2012 Sony Electronics Inc. All rights reserved. Reproduction in whole or in part without written permission is prohibited. Sony is not responsible for typographical and photographic errors. Features and specifications are subject to change without notice.
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Top customer reviews
I'm a simple guy who's sort of new to this game - I've been shooting professionally for only 53 years, since I got a driver's license - from 4x5 Speed Graphics through Leica M4P and Hasselblad, up through a pair of D7000s today. My video work has appeared on CBS Sunday Morning, local TV and many medical web sites; my stills have been on the business and feature pages of magazines and newspapers worldwide. I bought my NEX-6 to use my languishing Leica M mount lenses, and they are spectacular on the NEX-6. I bought the 16-50 with my NEX-6 because it was cheap when the combination was selling at $200 less than it is today.
Now, for this lens. Let's be aware of what this lens is: A small, very light and very inexpensive lens spanning a wide range at a cost that has no parallels in size/weight/cost/quality. It's not a Zeiss or Leitz. It's a lens designed to produce good images in an essentially pocketable camera-lens combination, at a sub-$1000 price (NEX-6).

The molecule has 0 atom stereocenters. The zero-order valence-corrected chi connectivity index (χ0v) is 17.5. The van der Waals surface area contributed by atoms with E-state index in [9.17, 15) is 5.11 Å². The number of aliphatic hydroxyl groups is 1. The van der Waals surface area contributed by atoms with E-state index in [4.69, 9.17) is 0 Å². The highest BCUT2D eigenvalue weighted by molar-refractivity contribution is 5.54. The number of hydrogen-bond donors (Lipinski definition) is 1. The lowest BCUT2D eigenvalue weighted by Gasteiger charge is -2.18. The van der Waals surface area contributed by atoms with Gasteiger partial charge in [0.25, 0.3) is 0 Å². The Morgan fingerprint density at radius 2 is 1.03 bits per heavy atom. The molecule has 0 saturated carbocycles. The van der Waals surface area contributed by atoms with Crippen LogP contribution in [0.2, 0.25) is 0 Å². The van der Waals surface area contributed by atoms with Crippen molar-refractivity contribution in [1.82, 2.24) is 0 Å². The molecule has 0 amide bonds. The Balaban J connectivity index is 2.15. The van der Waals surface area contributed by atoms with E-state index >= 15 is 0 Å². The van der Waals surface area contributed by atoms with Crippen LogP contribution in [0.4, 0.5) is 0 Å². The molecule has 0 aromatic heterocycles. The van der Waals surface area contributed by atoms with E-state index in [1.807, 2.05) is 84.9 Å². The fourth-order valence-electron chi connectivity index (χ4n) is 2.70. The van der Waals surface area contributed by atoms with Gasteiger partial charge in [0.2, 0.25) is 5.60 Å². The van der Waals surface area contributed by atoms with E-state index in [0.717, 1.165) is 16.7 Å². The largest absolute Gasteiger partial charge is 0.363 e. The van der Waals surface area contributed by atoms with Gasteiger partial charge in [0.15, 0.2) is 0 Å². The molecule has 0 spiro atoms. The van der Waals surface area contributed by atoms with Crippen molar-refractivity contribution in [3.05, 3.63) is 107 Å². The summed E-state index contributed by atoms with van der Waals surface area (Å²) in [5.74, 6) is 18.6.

And it does precisely that. It's a relatively slow (aperture-wise) compromise, and yes, it does require in-camera jpeg or post-processing (RAW images) to correct distortion at its widest setting.
But it's really sharp. Can you hand-hold a 50mm lens at 1/15th, and get reliably sharp images? Well, thanks to the optical stabilization in this lens, you can. I uploaded a sample image of mountaineer-photographer Ed Webster at a book signing (you can buy it on Amazon), and as you will see, the image is SO SHARP you can read the manufacturer's branding on the inside right (your left!) earpiece of his reading glasses. I also submitted a shot of the Manhattan skyline from Hoboken - produced from a RAW image with no post-processing - and you can see every window detail on all the buildings, even across town to the Empire State building - across the frame.
I can beat it with my Leica M lenses, which are faster by far. I can beat it with my 24mm f2 Canon FD. But not by much, and not that you would notice in a print 16x24 inches or smaller at normal viewing distance.
If you buy a NEX camera of any type, I would strongly suggest you consider buying this lens with your selected body.
When you are out to shoot a cover for National Geographic or Sports Illustrated, take it off and use a $1000-3000 prime lens.
For everything else, like family and travel, it's more than competent for the task. I give it 4 stars only because, like all kit zooms, it's a compromise - but a VERY competent one that's likely to please you, and all who see its images.